A pair of Democratic presidents, Barack Obama and Bill Clinton silently honored John F. Kennedy at the former US leader's grave Wednesday, marking the 50th anniversary of his assassination, AFP reports.
Obama and Clinton, along with First Lady Michelle Obama and former secretary of state Hillary Clinton, laid a large blue and white wreath on the sun-dappled grave of JFK, who was gunned down in Dallas on November 22, 1963.
They then stood together, with hands on hearts, as a bugler played the US military lament "Taps" before observing a moment of silence.
Extended members of the Kennedy clan looked on at the tableau of presidential power -- past, present, and possibly future.
The observance came after Obama awarded Bill Clinton and 15 other luminaries of the arts, sport, science and innovation the highest honor for US civilians, the Presidential Medal of Freedom, which was first minted by Kennedy.
Later Wednesday, Obama will pay tribute to Kennedy's legacy at a speech at the Smithsonian Institution in Washington honoring medal awardees.
The Kennedy grave and eternal flame is in Arlington National Cemetery outside Washington on a hillside with a paved area fashioned from Cape Cod granite quarried from near the Kennedy clan's home base in Massachusetts.
The eternal flame was lit by Kennedy's wife Jacqueline Kennedy during his funeral in 1963 and she was buried beside her husband after her own death in 1994.
The poignant moment of remembrance came two days before the official half-century anniversary of the death of Kennedy, who was gunned down in an open-top limousine in Dallas, Texas, in a crime which traumatized the world.
The ceremonies have sparked a prolonged period of national and media reflection on the unfinished legacy of Kennedy, his tragedy-crossed family and of the evocative period in the early 1960s when his political star illuminated the world.
Kennedy's closest living relative, his daughter Caroline, however, was not at Wednesday's ceremony. An early supporter of Obama's presidential ambitions, she has just set off on a new chapter of her life as the US ambassador to Tokyo.
The joint Obama-Clinton appearance at the grave site represented the latest show of unity between two political power families who waged a bitter 2008 Democratic presidential nominating duel.
Hillary Clinton is now the red-hot favorite to land the Democratic nomination for the 2016 election -- but has not said whether she will make another run for the White House.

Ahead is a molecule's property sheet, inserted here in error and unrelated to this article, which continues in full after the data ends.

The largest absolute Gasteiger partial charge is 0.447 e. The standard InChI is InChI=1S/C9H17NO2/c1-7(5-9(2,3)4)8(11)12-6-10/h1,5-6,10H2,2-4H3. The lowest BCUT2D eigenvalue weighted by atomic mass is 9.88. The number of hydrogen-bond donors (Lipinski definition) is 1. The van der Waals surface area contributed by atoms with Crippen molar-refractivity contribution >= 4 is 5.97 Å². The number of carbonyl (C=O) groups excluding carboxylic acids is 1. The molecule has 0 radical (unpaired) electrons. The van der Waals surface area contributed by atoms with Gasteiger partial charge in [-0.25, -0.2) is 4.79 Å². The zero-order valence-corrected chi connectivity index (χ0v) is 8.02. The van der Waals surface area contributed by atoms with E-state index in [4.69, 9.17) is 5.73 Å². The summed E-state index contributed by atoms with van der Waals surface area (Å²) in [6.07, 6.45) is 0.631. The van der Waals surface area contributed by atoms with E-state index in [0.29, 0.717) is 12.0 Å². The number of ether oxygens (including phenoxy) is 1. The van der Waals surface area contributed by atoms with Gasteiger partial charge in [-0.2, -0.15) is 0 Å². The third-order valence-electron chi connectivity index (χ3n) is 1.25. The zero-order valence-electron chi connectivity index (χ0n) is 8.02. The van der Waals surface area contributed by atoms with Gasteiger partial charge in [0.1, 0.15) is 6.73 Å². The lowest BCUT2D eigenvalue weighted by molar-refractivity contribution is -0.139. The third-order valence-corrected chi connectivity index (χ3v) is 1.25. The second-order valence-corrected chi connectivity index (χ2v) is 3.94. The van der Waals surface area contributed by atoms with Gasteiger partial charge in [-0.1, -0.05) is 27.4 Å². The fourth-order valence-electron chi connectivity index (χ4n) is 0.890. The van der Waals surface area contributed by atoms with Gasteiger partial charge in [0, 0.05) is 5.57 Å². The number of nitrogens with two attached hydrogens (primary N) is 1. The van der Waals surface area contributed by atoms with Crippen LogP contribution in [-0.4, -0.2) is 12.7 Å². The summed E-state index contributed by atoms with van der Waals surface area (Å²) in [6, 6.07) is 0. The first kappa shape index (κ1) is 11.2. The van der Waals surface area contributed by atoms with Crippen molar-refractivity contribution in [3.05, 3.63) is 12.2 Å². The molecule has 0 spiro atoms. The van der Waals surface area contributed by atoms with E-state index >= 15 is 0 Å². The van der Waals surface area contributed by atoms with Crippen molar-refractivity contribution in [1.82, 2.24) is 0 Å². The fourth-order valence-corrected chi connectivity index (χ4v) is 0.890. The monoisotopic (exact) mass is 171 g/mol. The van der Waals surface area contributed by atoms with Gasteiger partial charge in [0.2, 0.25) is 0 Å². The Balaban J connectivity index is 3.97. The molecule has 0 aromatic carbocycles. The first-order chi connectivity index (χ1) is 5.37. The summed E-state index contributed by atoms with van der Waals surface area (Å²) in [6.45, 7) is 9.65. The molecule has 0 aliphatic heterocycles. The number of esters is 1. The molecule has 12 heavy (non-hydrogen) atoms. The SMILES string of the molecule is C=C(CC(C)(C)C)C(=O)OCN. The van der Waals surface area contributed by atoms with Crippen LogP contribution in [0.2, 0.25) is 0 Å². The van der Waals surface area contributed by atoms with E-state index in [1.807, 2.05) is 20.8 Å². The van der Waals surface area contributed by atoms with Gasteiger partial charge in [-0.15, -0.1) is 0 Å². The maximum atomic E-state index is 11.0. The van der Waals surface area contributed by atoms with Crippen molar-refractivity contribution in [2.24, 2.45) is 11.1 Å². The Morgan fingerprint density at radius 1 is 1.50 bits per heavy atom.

Presidents Clinton and Obama, two-term leaders both, laid claim to the legacy of John F. Kennedy in their own White House runs.
Clinton was famously pictured meeting Kennedy at an event in the White House Rose Garden in July 1963, and has reminisced about how he set eyes on the presidency himself after shaking JFK's hand.
Obama, who was two years old when the 35th US president was killed, accepted Kennedy's torch of Democratic Party idealism in a key moment in the 2008 campaign -- which irked the Clintons -- when president Kennedy's late brother, senator Edward Kennedy endorsed Obama at American University in Washington.
The two presidents stood together at a painful political moment for Obama, when he may be looking for political inspiration, after being brought low by the botched implementation of his signature health care law.
A CBS News poll published Wednesday found that the president's approval rating was down to 37 percent -- his lowest ever.
In the Medal of Freedom ceremony, Obama said that Clinton's presidency proved that it was possible to grow the economy, cut the deficit and invest in science, technology and education -- remarks which mirrored his own core political argument to American voters.
Kennedy's killing was blamed on a gunman, Lee Harvey Oswald, who was said to be acting alone.
But the 50 years since have been replete with conspiracy theories centering on whether Oswald was the true culprit and if he was acting on his own initiative or was part of a wider plot.